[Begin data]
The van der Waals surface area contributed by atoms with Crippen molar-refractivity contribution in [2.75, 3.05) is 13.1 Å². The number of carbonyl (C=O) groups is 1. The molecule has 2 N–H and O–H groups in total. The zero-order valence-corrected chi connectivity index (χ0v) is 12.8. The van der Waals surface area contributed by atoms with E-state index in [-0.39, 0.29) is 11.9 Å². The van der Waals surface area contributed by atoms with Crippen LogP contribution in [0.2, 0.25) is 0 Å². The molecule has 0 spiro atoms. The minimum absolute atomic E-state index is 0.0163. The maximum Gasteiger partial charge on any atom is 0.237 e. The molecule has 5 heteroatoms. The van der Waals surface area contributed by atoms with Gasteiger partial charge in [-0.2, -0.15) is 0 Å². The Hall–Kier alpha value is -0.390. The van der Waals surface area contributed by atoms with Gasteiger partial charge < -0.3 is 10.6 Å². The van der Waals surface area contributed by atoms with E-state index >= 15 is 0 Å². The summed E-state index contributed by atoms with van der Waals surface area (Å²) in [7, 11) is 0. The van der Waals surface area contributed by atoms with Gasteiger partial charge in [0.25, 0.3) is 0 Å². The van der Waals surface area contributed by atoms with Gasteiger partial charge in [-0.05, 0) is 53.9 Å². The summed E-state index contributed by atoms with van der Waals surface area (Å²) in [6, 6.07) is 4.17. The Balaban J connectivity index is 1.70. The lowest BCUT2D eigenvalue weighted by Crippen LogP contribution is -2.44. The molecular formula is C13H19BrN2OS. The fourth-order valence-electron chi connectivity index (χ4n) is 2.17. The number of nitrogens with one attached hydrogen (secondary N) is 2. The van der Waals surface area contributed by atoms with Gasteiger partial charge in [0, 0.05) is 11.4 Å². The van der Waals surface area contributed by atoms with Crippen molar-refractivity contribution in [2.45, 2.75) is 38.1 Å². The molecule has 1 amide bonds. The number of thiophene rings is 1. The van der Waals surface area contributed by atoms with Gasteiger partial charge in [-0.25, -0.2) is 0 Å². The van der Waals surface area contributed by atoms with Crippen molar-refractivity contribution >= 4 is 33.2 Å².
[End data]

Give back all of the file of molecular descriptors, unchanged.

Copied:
The van der Waals surface area contributed by atoms with Crippen molar-refractivity contribution in [2.75, 3.05) is 13.1 Å². The number of carbonyl (C=O) groups is 1. The molecule has 2 N–H and O–H groups in total. The zero-order valence-corrected chi connectivity index (χ0v) is 12.8. The van der Waals surface area contributed by atoms with E-state index in [-0.39, 0.29) is 11.9 Å². The van der Waals surface area contributed by atoms with Crippen LogP contribution in [0.2, 0.25) is 0 Å². The molecule has 0 spiro atoms. The minimum absolute atomic E-state index is 0.0163. The maximum Gasteiger partial charge on any atom is 0.237 e. The molecule has 5 heteroatoms. The van der Waals surface area contributed by atoms with Gasteiger partial charge in [-0.2, -0.15) is 0 Å². The Hall–Kier alpha value is -0.390. The van der Waals surface area contributed by atoms with Gasteiger partial charge < -0.3 is 10.6 Å². The van der Waals surface area contributed by atoms with E-state index >= 15 is 0 Å². The summed E-state index contributed by atoms with van der Waals surface area (Å²) in [7, 11) is 0. The van der Waals surface area contributed by atoms with Gasteiger partial charge in [0.25, 0.3) is 0 Å². The van der Waals surface area contributed by atoms with Gasteiger partial charge in [-0.05, 0) is 53.9 Å². The summed E-state index contributed by atoms with van der Waals surface area (Å²) in [6, 6.07) is 4.17. The Balaban J connectivity index is 1.70. The lowest BCUT2D eigenvalue weighted by Crippen LogP contribution is -2.44. The molecular formula is C13H19BrN2OS. The fourth-order valence-electron chi connectivity index (χ4n) is 2.17. The number of nitrogens with one attached hydrogen (secondary N) is 2. The van der Waals surface area contributed by atoms with Gasteiger partial charge in [0, 0.05) is 11.4 Å². The van der Waals surface area contributed by atoms with Crippen molar-refractivity contribution in [2.45, 2.75) is 38.1 Å². The molecule has 1 amide bonds. The number of thiophene rings is 1. The van der Waals surface area contributed by atoms with Gasteiger partial charge in [-0.25, -0.2) is 0 Å². The van der Waals surface area contributed by atoms with Crippen molar-refractivity contribution >= 4 is 33.2 Å².